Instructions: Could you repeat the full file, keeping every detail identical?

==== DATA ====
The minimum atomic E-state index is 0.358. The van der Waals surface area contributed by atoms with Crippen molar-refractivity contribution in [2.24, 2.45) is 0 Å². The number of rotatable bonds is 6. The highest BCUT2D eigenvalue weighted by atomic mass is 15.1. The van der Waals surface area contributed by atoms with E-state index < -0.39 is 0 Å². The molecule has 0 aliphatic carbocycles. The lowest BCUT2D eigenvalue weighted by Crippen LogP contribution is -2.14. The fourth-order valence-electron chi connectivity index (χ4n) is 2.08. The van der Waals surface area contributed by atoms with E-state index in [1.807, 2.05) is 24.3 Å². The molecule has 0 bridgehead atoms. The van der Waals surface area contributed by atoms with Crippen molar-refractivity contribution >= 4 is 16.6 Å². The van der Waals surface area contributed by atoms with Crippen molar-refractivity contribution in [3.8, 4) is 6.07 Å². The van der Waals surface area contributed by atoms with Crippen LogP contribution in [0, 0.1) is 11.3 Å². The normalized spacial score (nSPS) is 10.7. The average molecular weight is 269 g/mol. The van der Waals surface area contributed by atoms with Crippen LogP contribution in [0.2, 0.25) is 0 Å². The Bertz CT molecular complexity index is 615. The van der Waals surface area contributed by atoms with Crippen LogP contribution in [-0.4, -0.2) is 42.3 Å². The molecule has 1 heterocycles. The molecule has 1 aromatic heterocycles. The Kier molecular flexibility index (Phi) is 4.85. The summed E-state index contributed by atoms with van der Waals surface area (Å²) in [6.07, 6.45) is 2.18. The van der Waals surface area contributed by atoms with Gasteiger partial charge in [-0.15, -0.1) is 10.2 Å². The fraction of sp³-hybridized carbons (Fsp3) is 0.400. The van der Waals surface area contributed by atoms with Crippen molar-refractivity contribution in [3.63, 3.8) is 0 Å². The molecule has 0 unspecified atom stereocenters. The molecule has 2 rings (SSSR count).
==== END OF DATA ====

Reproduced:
The minimum atomic E-state index is 0.358. The van der Waals surface area contributed by atoms with Crippen molar-refractivity contribution in [2.24, 2.45) is 0 Å². The number of rotatable bonds is 6. The highest BCUT2D eigenvalue weighted by atomic mass is 15.1. The van der Waals surface area contributed by atoms with E-state index < -0.39 is 0 Å². The molecule has 0 aliphatic carbocycles. The lowest BCUT2D eigenvalue weighted by Crippen LogP contribution is -2.14. The fourth-order valence-electron chi connectivity index (χ4n) is 2.08. The van der Waals surface area contributed by atoms with E-state index in [1.807, 2.05) is 24.3 Å². The molecule has 0 bridgehead atoms. The van der Waals surface area contributed by atoms with Crippen molar-refractivity contribution >= 4 is 16.6 Å². The van der Waals surface area contributed by atoms with Crippen molar-refractivity contribution in [3.8, 4) is 6.07 Å². The van der Waals surface area contributed by atoms with Crippen LogP contribution in [0, 0.1) is 11.3 Å². The normalized spacial score (nSPS) is 10.7. The average molecular weight is 269 g/mol. The van der Waals surface area contributed by atoms with Crippen LogP contribution in [0.2, 0.25) is 0 Å². The Bertz CT molecular complexity index is 615. The van der Waals surface area contributed by atoms with Crippen LogP contribution in [-0.4, -0.2) is 42.3 Å². The molecule has 1 heterocycles. The molecule has 1 aromatic heterocycles. The Kier molecular flexibility index (Phi) is 4.85. The summed E-state index contributed by atoms with van der Waals surface area (Å²) in [6.07, 6.45) is 2.18. The van der Waals surface area contributed by atoms with Gasteiger partial charge in [-0.15, -0.1) is 10.2 Å². The fraction of sp³-hybridized carbons (Fsp3) is 0.400. The van der Waals surface area contributed by atoms with Crippen molar-refractivity contribution in [3.63, 3.8) is 0 Å². The molecule has 0 unspecified atom stereocenters. The molecule has 2 rings (SSSR count).